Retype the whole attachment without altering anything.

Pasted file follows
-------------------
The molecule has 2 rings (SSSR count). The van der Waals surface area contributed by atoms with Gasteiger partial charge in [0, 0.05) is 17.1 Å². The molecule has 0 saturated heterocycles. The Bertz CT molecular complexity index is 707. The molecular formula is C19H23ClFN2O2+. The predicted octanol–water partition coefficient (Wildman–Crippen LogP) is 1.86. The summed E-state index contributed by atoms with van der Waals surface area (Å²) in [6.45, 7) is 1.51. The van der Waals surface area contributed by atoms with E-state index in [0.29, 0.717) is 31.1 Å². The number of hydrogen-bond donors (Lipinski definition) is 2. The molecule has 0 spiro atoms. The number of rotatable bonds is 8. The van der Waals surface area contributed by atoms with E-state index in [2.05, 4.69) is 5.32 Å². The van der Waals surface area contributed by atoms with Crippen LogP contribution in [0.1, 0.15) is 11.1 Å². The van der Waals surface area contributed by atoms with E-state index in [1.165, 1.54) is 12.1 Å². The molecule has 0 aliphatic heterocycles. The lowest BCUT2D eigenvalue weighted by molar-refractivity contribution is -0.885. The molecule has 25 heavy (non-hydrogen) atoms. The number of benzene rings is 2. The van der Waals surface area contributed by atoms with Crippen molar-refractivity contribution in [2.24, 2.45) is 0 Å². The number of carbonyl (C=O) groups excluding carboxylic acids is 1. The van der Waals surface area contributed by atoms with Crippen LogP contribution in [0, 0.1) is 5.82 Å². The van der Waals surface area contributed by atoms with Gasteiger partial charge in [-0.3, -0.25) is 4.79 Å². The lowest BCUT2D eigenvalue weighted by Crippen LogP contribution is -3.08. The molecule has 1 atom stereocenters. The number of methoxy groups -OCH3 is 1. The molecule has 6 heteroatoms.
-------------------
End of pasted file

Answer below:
The molecule has 2 rings (SSSR count). The van der Waals surface area contributed by atoms with Gasteiger partial charge in [0, 0.05) is 17.1 Å². The molecule has 0 saturated heterocycles. The Bertz CT molecular complexity index is 707. The molecular formula is C19H23ClFN2O2+. The predicted octanol–water partition coefficient (Wildman–Crippen LogP) is 1.86. The summed E-state index contributed by atoms with van der Waals surface area (Å²) in [6.45, 7) is 1.51. The van der Waals surface area contributed by atoms with E-state index in [0.29, 0.717) is 31.1 Å². The number of hydrogen-bond donors (Lipinski definition) is 2. The molecule has 0 spiro atoms. The number of rotatable bonds is 8. The van der Waals surface area contributed by atoms with E-state index in [2.05, 4.69) is 5.32 Å². The van der Waals surface area contributed by atoms with Crippen LogP contribution in [0.1, 0.15) is 11.1 Å². The van der Waals surface area contributed by atoms with E-state index in [1.165, 1.54) is 12.1 Å². The molecule has 0 aliphatic heterocycles. The lowest BCUT2D eigenvalue weighted by molar-refractivity contribution is -0.885. The molecule has 25 heavy (non-hydrogen) atoms. The number of benzene rings is 2. The van der Waals surface area contributed by atoms with Crippen molar-refractivity contribution in [2.24, 2.45) is 0 Å². The number of carbonyl (C=O) groups excluding carboxylic acids is 1. The van der Waals surface area contributed by atoms with Crippen LogP contribution in [0, 0.1) is 5.82 Å². The van der Waals surface area contributed by atoms with Gasteiger partial charge in [-0.3, -0.25) is 4.79 Å². The lowest BCUT2D eigenvalue weighted by Crippen LogP contribution is -3.08. The molecule has 1 atom stereocenters. The number of methoxy groups -OCH3 is 1. The molecule has 6 heteroatoms.